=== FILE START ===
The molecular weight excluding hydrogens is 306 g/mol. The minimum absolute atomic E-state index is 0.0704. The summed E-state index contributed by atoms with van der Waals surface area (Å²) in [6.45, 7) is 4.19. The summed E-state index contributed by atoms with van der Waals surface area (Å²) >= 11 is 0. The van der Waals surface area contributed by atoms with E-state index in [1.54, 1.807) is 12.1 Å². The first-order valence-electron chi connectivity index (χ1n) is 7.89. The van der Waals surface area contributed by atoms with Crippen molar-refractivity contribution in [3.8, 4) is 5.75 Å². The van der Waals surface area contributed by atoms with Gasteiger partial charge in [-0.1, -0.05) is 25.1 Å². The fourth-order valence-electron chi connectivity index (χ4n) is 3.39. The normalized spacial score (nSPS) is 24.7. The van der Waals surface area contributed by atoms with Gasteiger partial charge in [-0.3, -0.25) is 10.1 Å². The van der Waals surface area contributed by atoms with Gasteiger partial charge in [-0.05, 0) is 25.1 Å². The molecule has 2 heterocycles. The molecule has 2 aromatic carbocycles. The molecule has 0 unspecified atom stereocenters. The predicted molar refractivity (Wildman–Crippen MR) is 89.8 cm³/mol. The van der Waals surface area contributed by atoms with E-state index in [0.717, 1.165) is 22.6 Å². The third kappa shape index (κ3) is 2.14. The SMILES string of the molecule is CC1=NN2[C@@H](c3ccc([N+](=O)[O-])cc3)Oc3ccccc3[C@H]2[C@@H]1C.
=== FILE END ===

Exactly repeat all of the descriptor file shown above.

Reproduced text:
The molecular weight excluding hydrogens is 306 g/mol. The minimum absolute atomic E-state index is 0.0704. The summed E-state index contributed by atoms with van der Waals surface area (Å²) in [6.45, 7) is 4.19. The summed E-state index contributed by atoms with van der Waals surface area (Å²) >= 11 is 0. The van der Waals surface area contributed by atoms with E-state index in [1.54, 1.807) is 12.1 Å². The first-order valence-electron chi connectivity index (χ1n) is 7.89. The van der Waals surface area contributed by atoms with Crippen molar-refractivity contribution in [3.8, 4) is 5.75 Å². The van der Waals surface area contributed by atoms with Gasteiger partial charge in [-0.1, -0.05) is 25.1 Å². The fourth-order valence-electron chi connectivity index (χ4n) is 3.39. The normalized spacial score (nSPS) is 24.7. The van der Waals surface area contributed by atoms with Gasteiger partial charge in [-0.3, -0.25) is 10.1 Å². The van der Waals surface area contributed by atoms with Gasteiger partial charge in [-0.05, 0) is 25.1 Å². The molecule has 2 heterocycles. The molecule has 2 aromatic carbocycles. The molecule has 0 unspecified atom stereocenters. The predicted molar refractivity (Wildman–Crippen MR) is 89.8 cm³/mol. The van der Waals surface area contributed by atoms with E-state index in [0.717, 1.165) is 22.6 Å². The third kappa shape index (κ3) is 2.14. The SMILES string of the molecule is CC1=NN2[C@@H](c3ccc([N+](=O)[O-])cc3)Oc3ccccc3[C@H]2[C@@H]1C.